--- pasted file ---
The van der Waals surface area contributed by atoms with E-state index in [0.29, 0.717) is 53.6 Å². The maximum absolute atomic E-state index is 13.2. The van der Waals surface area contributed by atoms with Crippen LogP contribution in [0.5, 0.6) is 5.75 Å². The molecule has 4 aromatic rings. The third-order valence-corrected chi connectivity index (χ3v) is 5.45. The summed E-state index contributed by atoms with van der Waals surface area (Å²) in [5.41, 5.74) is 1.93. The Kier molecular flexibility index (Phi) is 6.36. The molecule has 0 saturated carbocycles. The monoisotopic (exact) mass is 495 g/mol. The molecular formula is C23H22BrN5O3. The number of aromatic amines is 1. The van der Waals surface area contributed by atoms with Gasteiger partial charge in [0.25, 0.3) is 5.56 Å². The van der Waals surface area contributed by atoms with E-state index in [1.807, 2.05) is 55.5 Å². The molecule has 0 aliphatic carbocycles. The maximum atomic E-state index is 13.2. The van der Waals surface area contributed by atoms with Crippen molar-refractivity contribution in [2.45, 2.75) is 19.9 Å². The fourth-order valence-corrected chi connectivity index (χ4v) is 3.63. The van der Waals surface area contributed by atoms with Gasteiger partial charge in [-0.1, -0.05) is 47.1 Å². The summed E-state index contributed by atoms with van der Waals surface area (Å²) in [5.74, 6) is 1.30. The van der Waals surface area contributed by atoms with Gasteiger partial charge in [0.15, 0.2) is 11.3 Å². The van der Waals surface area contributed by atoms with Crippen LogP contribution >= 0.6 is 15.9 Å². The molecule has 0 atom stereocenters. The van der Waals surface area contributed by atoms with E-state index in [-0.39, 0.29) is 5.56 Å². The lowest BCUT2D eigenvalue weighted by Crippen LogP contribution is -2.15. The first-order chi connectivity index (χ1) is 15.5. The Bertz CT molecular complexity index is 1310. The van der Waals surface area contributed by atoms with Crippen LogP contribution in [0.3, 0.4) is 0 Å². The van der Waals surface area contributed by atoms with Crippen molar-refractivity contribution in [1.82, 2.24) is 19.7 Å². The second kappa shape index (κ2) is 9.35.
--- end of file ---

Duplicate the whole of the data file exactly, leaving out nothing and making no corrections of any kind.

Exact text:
The van der Waals surface area contributed by atoms with E-state index in [0.29, 0.717) is 53.6 Å². The maximum absolute atomic E-state index is 13.2. The van der Waals surface area contributed by atoms with Crippen LogP contribution in [0.5, 0.6) is 5.75 Å². The molecule has 4 aromatic rings. The third-order valence-corrected chi connectivity index (χ3v) is 5.45. The summed E-state index contributed by atoms with van der Waals surface area (Å²) in [5.41, 5.74) is 1.93. The Kier molecular flexibility index (Phi) is 6.36. The molecule has 0 saturated carbocycles. The monoisotopic (exact) mass is 495 g/mol. The molecular formula is C23H22BrN5O3. The number of aromatic amines is 1. The van der Waals surface area contributed by atoms with Gasteiger partial charge in [0.25, 0.3) is 5.56 Å². The van der Waals surface area contributed by atoms with E-state index in [1.807, 2.05) is 55.5 Å². The molecule has 0 aliphatic carbocycles. The maximum atomic E-state index is 13.2. The van der Waals surface area contributed by atoms with Crippen molar-refractivity contribution in [2.45, 2.75) is 19.9 Å². The fourth-order valence-corrected chi connectivity index (χ4v) is 3.63. The van der Waals surface area contributed by atoms with Gasteiger partial charge in [-0.1, -0.05) is 47.1 Å². The summed E-state index contributed by atoms with van der Waals surface area (Å²) in [5.74, 6) is 1.30. The van der Waals surface area contributed by atoms with Gasteiger partial charge in [0.15, 0.2) is 11.3 Å². The van der Waals surface area contributed by atoms with Crippen LogP contribution >= 0.6 is 15.9 Å². The molecule has 0 atom stereocenters. The van der Waals surface area contributed by atoms with E-state index in [-0.39, 0.29) is 5.56 Å². The lowest BCUT2D eigenvalue weighted by Crippen LogP contribution is -2.15. The first-order chi connectivity index (χ1) is 15.5. The Bertz CT molecular complexity index is 1310. The van der Waals surface area contributed by atoms with Crippen LogP contribution in [0.3, 0.4) is 0 Å². The van der Waals surface area contributed by atoms with Crippen molar-refractivity contribution in [1.82, 2.24) is 19.7 Å². The second kappa shape index (κ2) is 9.35.